Want to change a life for the better? Want it to be easy? Have we got a deal for you! May is National Foster Care Month, and in conjunction with that we have launched our second annual summer "Laptops for Foster Youth Drive." And, don't worry. No laptop? There are other ways to help, ranging from easy to not so easy.
Option 1: Donate a new or quality used laptop
Collaboration over the past two years between our office, the non-profit Facing Foster Care in Alaska, and the Office of Children's Services has matched about 125 youth with good, late model used and new laptops. Youth have used these laptops for school, to keep pictures of their families and friends, to stay in touch with friends, and to lead a life that more closely resembles those of their peers outside of foster care. What, you have cash but no laptop? Call Amanda Metivier at Facing Foster Care in Alaska at 230-8237 and make a tax deductible donation and they'll buy the laptop through a discount laptop program we work with.
Why would you do this? It's important for youth in foster care to have their own laptops because it puts them on a level playing field with other youth and gives them a sense of normalcy, which helps give them an equal chance in life. Some foster children move between homes frequently while in care.
We would like to do whatever we can to support these youth -- whom the state has legal custody over. Donating a laptop is a great way to make a difference in a life, in academic achievement, and in a child's often harmed social life.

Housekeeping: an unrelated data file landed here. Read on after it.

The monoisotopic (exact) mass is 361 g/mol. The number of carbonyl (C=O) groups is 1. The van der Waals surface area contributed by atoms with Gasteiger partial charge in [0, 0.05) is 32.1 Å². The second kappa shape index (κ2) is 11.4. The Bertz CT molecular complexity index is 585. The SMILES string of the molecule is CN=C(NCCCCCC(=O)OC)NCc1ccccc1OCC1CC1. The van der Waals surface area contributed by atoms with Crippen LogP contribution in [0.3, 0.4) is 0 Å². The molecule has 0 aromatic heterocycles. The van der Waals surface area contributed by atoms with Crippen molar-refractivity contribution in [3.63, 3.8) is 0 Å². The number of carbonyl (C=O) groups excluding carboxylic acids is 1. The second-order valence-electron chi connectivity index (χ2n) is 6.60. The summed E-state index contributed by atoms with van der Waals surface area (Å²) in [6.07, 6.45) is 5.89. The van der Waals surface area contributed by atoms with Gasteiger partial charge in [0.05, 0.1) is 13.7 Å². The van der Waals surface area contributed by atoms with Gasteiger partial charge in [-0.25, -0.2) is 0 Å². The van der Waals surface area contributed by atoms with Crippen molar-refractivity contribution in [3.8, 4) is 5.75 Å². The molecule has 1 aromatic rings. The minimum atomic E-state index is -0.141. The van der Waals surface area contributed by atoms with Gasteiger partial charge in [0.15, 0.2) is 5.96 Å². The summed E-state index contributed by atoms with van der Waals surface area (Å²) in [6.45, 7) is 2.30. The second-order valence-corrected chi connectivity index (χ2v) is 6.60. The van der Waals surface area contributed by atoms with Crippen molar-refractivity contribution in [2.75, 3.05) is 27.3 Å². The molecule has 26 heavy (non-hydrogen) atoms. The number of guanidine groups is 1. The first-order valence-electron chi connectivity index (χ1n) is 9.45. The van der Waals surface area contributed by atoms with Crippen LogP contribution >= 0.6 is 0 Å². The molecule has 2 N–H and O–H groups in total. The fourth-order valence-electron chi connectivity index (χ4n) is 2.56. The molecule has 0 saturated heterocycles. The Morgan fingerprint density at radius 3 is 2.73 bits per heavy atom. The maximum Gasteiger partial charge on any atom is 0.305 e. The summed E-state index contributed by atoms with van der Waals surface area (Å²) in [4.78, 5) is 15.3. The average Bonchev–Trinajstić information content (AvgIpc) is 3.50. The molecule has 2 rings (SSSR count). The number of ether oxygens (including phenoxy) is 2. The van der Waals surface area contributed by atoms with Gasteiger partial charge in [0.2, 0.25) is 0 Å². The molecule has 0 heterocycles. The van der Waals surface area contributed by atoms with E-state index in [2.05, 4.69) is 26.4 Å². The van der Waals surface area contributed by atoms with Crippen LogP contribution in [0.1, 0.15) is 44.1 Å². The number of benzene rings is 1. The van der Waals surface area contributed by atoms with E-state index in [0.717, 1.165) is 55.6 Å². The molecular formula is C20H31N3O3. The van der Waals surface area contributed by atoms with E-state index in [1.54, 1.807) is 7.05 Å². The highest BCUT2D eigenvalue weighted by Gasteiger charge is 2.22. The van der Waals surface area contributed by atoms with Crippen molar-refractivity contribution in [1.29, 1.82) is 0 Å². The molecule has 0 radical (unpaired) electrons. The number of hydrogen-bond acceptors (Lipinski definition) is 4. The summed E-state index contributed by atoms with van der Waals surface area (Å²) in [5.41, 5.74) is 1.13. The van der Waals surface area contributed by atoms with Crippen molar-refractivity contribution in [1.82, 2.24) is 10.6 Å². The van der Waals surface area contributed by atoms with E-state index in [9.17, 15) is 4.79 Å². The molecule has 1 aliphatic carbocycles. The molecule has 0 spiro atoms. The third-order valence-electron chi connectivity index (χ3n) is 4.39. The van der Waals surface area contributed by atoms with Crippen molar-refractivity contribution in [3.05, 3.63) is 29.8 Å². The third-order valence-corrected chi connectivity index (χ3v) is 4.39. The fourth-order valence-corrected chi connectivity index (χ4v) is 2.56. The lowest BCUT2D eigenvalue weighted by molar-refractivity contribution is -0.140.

I know some of this from personal experience. My father was killed when I was six, by someone who broke into his Harlem doctor's office. As a result, my brother and I grew up in foster care. I was able to succeed, and know it takes others to help Alaska's foster youth succeed too. Even if separated from loved ones, a laptop can keep those connections with friends, family, and adult mentors alive.
If you have a quality late model or new laptop you'd like to donate that:
1) is of high quality;
2) has a word processing program;
3) has wireless Internet capability; and,
4) works fast enough that it doesn't frustrate you, then...
Please call our office at (907) 269-0106 and we'll help you make someone's life better.
There are also other ways to help if you have time but no computer to donate.
Option 2: Be a mentor
If you want to mentor a youth leaving foster care, call Big Brothers Big Sisters at 433-4600. Older youth leaving care often have no responsible adult in their lives. You can be that person, and have fun while helping a youth succeed.
Option 3: Foster parent or adopt
Want to be a foster parent? There's a dire shortage: call the Office of Children's Services at (800) 478-7307 to find out how to become one. With a shortage of foster and adoptive parents, youth bounce between homes and don't get the chance to grow up with the guidance, stability and love they need.
Life doesn't bring guarantees. But it should bring equal opportunity for all.
Rep. Les Gara, D-Anchorage, has served in the state House of Representatives since 2003.
By REP. LES GARA